Another slander thrown at Judah Benjamin is the claim that he tried to hide his Jewishness. Critics note that he married a Christian woman from New Orleans and was not overly religious; many have criticized him because he didn’t keep the Sabbath and he apparently ate pork. While Benjamin may not have been overtly religious, the charge that he attempted to hide his Jewish heritage is absurd. He didn’t change his name to John Smith, and he never tried to deny his heritage. Benjamin was not the first U.S. Senator of Jewish heritage to serve in the Senate. David Levy Yulee of Florida was, but Levy Yulee had converted to Christianity, an important note, because Judah Benjamin never converted.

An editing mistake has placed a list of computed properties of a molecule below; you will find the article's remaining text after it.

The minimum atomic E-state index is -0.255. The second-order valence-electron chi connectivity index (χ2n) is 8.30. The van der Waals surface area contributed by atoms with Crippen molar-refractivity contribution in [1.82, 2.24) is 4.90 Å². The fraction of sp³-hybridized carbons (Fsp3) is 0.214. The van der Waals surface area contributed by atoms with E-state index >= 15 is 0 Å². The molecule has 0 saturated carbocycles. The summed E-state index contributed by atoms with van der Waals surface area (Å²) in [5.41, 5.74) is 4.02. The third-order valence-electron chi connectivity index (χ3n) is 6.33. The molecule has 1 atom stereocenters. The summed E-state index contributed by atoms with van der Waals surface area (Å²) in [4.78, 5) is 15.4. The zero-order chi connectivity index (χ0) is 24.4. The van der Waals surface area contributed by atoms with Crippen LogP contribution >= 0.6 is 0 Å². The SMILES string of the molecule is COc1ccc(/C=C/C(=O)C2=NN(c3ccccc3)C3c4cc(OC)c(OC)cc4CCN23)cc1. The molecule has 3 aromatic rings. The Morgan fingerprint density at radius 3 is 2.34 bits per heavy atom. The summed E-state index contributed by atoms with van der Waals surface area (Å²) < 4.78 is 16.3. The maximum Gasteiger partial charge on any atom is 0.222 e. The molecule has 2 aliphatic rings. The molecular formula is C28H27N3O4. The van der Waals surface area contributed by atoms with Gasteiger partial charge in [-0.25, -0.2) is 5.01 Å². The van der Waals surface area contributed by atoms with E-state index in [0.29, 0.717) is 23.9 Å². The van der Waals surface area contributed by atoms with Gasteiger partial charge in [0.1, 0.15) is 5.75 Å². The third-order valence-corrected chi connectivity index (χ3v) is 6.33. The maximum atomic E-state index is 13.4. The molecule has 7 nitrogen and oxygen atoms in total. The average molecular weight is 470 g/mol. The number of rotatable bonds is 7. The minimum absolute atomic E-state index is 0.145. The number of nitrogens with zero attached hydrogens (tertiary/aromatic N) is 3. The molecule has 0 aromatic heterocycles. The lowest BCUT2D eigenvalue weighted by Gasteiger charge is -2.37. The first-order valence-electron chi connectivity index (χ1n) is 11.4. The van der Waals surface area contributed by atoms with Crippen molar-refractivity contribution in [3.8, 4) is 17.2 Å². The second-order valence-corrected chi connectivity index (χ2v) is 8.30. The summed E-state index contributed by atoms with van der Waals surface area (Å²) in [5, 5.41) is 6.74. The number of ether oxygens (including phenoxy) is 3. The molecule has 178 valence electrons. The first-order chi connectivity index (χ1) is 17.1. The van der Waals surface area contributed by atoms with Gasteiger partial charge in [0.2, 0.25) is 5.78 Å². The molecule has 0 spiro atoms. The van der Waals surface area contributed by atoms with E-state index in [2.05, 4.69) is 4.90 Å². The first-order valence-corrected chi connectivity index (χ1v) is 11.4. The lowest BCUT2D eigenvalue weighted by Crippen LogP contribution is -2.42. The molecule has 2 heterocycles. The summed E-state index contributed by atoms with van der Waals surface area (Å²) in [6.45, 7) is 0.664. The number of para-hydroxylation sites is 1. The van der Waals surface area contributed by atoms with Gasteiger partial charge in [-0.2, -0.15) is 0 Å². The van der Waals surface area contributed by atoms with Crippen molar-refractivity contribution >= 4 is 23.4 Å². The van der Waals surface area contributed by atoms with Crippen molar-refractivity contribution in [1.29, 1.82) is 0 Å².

The perception of the South today is one where Jim Crow, the KKK, cross burnings, and Jew Hatred feature prominently in the public imagination. For many decades that perception was of course based on a reality, at least for segments of the South. But that perception was born out of the late 19th and early 20th Century. The South can also claim a tradition of religious tolerance dating back to before the Civil War that allowed a man such as Judah Benjamin to thrive. Indeed, the members of the “Lost Cause” in the South have not so much turned their backs on Judah Benjamin, as they have simply ignored him.